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Thread: Flattening waterstones

  1. #1
    Join Date
    Sep 2019
    Location
    Lafayette, CA
    Posts
    372

    Flattening waterstones

    I'm guessing this topic has been visited and revisited over and over on SMC, but I'm still new here so I'll ask my question anyway.

    I flatten my Norton and King waterstones on wet/dry 220 grit sandpaper on a granite surface plate. Now that I'm sharpening much more regularly, I'm going through sandpaper sheets at a noticeable pace. I'd always heard that in the long run sandpaper is more expensive than other methods, but that was less relevant when I was sharpening less frequently.

    I did hear on this site that folks discouraged me from looking into the Norton flattening stone, so my plan is to continue with the wet/dry paper (plus, I already have the surface plate). The five-sheet packs are 7 or 8 dollars, though. I want to choose one brand and buy the largest pack I can find (probably 100 sheets), so I don't want to get stuck with something that doesn't work well.

    Who can help me make sense of the variables here? It looks like silicon carbide may be better at this grit than aluminum oxide. Agree? This is just for the waterstones. For me the other attributes that matter are: easy to reuse, gets flat again the next time on the plate, lasts through several flattenings, doesn't slide on the plate, and resists bunching up. Finally, I'd like to get the price down below $1 a sheet.

    Any other wisdom is welcome, even the contrarian view on the sandpaper method.

  2. #2
    Join Date
    Aug 2014
    Location
    Silicon Valley, CA
    Posts
    639
    Lots of options.

    Classic cheap is dry wall screen. It's an open mesh so it won't load as fast as sand paper. That said, it too adds up over time.

    I think most people end up with a diamond plate. It costs more up front, but lasts so much longer for stone flattening it's eventually cheaper. You can go real cheap with generic plates, e.g. Amazon Marketplace direct from China, but while some folks have happy, others have reported serious flatness issues. You can go really expensive, e.g. DiaFlat, Shapton, Nanohone etc, and pay a premium for better than you really need. Though many that have gone that route rave about the quality. IMO- the sweet spot is in between. The standard "go to" plate is an Atoma 140 or 400. You can get them in reasonable size off of Amazon for $65-75 these days. (Used to be Stu's Tools from Japan was the only reasonable source in the US, but he's closed down and other vendors have filled in.) I think the store brand flattening plate from Japanese Knife Imports is an even better choice for flattening. I trust Jon, the owner, to ensure quality control and can vouch the plate does it's job easily and well. For $55 it's the cheapest I know of (without the no-name lottery on Amazon or eBay) and it's in stock:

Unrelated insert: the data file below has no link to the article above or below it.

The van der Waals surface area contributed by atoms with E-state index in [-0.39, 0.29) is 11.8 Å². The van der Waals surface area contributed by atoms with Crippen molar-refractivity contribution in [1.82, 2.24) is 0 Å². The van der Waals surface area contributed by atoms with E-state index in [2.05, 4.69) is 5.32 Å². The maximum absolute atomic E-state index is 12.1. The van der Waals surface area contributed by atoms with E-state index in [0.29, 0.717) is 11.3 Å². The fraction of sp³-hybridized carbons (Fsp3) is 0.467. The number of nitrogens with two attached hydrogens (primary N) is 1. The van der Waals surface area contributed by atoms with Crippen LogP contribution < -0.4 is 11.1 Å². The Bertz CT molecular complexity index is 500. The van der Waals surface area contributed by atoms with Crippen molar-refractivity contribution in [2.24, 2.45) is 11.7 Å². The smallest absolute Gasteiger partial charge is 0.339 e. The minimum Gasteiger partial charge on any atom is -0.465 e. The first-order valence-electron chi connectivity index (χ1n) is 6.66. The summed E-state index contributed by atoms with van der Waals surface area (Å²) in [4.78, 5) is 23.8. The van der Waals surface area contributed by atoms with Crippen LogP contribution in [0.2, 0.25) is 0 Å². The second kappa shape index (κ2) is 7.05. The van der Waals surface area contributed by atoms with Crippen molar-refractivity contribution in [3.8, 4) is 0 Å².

https://www.japaneseknifeimports.com...attening-plate

  3. #3
    I use a DMT diamond plate. I find it produces an adequately flat stone. They last a very long time - I've had, and used, mine for at least 10 years and it still works fine for flattening my Shapton stones.

    Mike
    Go into the world and do well. But more importantly, go into the world and do good.

  4. #4
    Join Date
    Dec 2010
    Location
    South Coastal Massachusetts
    Posts
    5,718
    Auto supply or Grainger should offer coarse wet/dry sandpaper at reasonable cost.

    Your next nearest solution is a large diamond plate.

    If you're like most of us, a hobbyist, sandpaper to occasionally flatten a stone shouldn't be pricey.

    You can probably wash the sheet off, between uses.

  5. #5
    Klingspor woodworking shop has 50 sheet packs of SC wet/dry. Their stuff is generally good quality.
    --Certainty is the refuge of a small mind--

  6. #6
    Join Date
    Aug 2019
    Location
    Pittsburgh, PA
    Posts
    118
    I use silicon carbide grit from Lee Valley on a piece of thick glass. I get my carborundum and washitas flat faster than using sandpaper.

  7. #7
    Join Date
    Apr 2013
    Location
    Stone Mountain, GA
    Posts
    594
    If you are doing enough sharpening that the sandpaper is expensive/annoying then go for a diamond plate.